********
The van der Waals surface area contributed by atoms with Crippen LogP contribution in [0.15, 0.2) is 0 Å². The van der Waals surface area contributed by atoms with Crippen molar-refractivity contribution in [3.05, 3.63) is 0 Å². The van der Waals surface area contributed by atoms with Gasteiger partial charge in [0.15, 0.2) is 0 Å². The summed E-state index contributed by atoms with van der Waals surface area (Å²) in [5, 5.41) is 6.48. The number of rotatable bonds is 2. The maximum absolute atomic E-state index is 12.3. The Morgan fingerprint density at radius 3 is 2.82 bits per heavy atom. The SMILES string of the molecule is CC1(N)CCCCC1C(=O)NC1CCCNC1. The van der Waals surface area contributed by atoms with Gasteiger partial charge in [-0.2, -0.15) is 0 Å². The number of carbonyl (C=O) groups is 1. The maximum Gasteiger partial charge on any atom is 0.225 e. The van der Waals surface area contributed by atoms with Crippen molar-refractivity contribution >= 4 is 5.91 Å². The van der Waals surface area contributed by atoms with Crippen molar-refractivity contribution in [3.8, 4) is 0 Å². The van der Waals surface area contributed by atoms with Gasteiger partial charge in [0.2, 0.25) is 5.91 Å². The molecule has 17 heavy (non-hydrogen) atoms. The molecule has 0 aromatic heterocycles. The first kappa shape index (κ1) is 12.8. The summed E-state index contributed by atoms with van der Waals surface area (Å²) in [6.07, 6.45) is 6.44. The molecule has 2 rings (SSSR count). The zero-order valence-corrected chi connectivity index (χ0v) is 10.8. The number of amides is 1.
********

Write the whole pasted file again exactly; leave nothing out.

The van der Waals surface area contributed by atoms with Crippen LogP contribution in [0.15, 0.2) is 0 Å². The van der Waals surface area contributed by atoms with Crippen molar-refractivity contribution in [3.05, 3.63) is 0 Å². The van der Waals surface area contributed by atoms with Gasteiger partial charge in [0.15, 0.2) is 0 Å². The summed E-state index contributed by atoms with van der Waals surface area (Å²) in [5, 5.41) is 6.48. The number of rotatable bonds is 2. The maximum absolute atomic E-state index is 12.3. The Morgan fingerprint density at radius 3 is 2.82 bits per heavy atom. The SMILES string of the molecule is CC1(N)CCCCC1C(=O)NC1CCCNC1. The van der Waals surface area contributed by atoms with Gasteiger partial charge in [-0.2, -0.15) is 0 Å². The number of carbonyl (C=O) groups is 1. The maximum Gasteiger partial charge on any atom is 0.225 e. The van der Waals surface area contributed by atoms with Crippen molar-refractivity contribution >= 4 is 5.91 Å². The van der Waals surface area contributed by atoms with Crippen molar-refractivity contribution in [3.8, 4) is 0 Å². The van der Waals surface area contributed by atoms with Gasteiger partial charge in [0.2, 0.25) is 5.91 Å². The molecule has 17 heavy (non-hydrogen) atoms. The molecule has 0 aromatic heterocycles. The first kappa shape index (κ1) is 12.8. The summed E-state index contributed by atoms with van der Waals surface area (Å²) in [6.07, 6.45) is 6.44. The molecule has 2 rings (SSSR count). The zero-order valence-corrected chi connectivity index (χ0v) is 10.8. The number of amides is 1.